The Metchosin Schoolhouse was opened in the spring of 1872 and is the first school building opened in British Columbia after confederation. Classes began with Mrs. Elizabeth Fisher teaching seven girls and three boys.
The school closed in 1914, reopened in 1942, closed again in 1949 and opened one last time in 1953. It reopened 19 years later on March 25, 1972 as a museum, coinciding with the 100th anniversary of the schoolhouse building.
In 2019, with generous grants from BC Heritage and Mr. Eric Clay, the schoolhouse museum contents were packed away, and restoration of the building began, a slow process that took over three years. The updated museum now has a firm concrete foundation, electrical wire and heating, fixed siding, and new coats of paint. A lift has been installed and now the museum is wheelchair accessible. The inside of the museum focuses solely on the education of young people. All of the artifacts and displays represent and belong to the curriculum and pedagogy of teaching and learning in the schoolhouse and there are many stories and interpretation about them.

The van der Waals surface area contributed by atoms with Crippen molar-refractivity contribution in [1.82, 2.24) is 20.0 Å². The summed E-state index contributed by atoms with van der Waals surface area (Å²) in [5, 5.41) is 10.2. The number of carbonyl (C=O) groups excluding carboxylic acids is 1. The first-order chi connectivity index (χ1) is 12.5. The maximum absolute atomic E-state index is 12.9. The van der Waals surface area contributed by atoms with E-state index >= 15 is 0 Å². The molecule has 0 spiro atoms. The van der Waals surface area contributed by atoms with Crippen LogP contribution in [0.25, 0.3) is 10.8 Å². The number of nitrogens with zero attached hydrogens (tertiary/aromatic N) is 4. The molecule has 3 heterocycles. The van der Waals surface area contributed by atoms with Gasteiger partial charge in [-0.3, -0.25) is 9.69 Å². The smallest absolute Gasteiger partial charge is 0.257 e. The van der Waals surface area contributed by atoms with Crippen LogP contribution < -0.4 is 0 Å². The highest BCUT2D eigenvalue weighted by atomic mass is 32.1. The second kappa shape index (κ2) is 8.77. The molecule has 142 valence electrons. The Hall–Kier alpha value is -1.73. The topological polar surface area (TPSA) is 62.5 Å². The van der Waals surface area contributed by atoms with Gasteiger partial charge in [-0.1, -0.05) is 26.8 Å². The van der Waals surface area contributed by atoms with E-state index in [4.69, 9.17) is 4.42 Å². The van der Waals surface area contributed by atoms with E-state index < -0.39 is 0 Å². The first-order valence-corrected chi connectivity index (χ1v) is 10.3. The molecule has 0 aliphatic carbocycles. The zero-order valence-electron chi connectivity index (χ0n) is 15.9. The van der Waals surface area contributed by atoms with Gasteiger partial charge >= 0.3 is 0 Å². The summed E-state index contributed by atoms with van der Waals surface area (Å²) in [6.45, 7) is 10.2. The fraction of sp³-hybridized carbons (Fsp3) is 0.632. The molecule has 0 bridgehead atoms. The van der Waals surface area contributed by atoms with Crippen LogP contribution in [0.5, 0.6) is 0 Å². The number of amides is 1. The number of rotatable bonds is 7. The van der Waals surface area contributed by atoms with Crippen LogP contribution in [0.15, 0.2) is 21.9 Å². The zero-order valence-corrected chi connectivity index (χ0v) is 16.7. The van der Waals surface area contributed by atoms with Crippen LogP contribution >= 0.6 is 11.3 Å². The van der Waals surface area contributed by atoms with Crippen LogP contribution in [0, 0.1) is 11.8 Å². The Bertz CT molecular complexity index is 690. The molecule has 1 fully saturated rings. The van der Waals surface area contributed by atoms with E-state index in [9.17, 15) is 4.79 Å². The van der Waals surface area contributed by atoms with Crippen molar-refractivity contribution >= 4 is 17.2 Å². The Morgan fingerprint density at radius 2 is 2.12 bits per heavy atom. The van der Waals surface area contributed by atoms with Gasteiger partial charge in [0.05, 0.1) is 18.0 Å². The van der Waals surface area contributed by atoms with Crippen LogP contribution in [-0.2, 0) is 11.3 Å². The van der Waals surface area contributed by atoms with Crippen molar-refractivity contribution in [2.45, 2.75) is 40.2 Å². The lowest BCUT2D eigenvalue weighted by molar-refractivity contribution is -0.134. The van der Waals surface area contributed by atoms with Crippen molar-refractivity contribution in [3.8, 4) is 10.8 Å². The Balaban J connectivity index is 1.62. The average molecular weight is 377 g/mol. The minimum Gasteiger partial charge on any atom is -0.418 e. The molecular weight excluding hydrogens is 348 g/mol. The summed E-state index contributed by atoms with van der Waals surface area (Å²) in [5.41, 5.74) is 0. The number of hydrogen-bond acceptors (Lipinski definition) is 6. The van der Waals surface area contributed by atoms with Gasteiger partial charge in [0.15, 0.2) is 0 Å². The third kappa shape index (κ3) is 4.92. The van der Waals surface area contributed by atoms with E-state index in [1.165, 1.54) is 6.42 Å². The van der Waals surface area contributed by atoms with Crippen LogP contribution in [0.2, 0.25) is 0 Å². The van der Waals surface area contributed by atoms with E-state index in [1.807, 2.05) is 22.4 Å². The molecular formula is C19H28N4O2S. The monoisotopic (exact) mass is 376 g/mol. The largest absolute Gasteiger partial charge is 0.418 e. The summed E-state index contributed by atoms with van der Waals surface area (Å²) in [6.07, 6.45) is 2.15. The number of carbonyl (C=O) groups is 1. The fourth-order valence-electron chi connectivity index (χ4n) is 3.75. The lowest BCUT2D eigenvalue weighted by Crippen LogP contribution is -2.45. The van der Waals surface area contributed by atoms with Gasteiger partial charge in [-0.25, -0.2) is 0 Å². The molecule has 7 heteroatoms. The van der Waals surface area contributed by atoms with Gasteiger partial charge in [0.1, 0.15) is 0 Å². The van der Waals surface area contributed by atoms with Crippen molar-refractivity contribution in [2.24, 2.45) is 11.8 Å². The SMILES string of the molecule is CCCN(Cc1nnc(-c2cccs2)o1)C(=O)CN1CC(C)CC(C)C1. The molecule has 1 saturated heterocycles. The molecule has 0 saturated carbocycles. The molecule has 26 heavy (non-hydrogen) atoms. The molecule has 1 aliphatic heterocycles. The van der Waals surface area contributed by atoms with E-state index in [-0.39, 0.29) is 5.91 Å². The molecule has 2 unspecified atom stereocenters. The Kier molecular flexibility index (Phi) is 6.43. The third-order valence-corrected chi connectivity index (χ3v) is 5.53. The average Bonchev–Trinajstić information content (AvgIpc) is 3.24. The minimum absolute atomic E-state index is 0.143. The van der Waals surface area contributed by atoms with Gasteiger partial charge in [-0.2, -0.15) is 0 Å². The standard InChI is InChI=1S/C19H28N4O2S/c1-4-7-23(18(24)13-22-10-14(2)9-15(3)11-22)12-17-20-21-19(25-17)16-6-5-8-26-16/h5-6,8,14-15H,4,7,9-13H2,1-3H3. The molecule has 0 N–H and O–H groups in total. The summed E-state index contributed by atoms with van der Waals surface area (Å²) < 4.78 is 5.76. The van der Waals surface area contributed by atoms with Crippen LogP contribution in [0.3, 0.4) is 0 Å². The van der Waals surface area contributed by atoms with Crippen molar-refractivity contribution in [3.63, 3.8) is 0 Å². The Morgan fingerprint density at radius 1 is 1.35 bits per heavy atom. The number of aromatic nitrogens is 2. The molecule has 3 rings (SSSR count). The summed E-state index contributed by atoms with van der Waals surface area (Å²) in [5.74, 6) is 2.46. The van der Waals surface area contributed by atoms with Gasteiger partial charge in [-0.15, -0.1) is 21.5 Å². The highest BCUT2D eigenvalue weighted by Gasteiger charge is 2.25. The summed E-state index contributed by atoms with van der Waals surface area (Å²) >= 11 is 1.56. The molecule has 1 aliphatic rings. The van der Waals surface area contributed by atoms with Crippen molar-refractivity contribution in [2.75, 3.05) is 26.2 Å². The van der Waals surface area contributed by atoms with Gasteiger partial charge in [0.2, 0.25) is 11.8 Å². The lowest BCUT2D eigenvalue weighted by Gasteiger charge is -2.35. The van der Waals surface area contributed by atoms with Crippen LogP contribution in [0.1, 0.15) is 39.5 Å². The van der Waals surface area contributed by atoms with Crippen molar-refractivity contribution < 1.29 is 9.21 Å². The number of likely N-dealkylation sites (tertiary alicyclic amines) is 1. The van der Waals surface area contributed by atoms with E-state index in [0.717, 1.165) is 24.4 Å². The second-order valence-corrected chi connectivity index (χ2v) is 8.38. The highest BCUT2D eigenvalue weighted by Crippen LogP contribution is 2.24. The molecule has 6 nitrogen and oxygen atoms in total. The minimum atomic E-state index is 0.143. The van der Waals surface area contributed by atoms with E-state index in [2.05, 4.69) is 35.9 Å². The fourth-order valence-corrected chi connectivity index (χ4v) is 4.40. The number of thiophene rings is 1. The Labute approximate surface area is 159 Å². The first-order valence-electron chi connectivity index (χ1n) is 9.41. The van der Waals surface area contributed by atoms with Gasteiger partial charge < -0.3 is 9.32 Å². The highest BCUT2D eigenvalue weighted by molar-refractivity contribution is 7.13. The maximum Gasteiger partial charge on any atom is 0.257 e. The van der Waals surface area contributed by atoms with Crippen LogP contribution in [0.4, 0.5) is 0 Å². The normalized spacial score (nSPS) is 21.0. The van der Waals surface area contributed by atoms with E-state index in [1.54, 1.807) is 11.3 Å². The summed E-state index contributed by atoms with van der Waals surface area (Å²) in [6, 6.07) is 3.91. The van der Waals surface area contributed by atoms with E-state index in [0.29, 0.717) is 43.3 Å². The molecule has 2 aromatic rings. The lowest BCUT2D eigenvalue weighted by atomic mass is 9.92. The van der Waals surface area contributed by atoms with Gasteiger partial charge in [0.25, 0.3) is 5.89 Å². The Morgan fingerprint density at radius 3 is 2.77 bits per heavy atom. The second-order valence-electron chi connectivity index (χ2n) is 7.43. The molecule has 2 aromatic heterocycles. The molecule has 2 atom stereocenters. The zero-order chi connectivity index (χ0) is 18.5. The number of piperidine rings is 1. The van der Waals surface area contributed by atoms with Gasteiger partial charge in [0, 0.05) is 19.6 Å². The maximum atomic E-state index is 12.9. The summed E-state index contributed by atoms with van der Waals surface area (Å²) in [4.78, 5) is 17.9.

The Metchosin Schoolhouse Museum received its heritage status in 1997. The museum’s roots are in volunteerism and pride in the history and heritage of the area.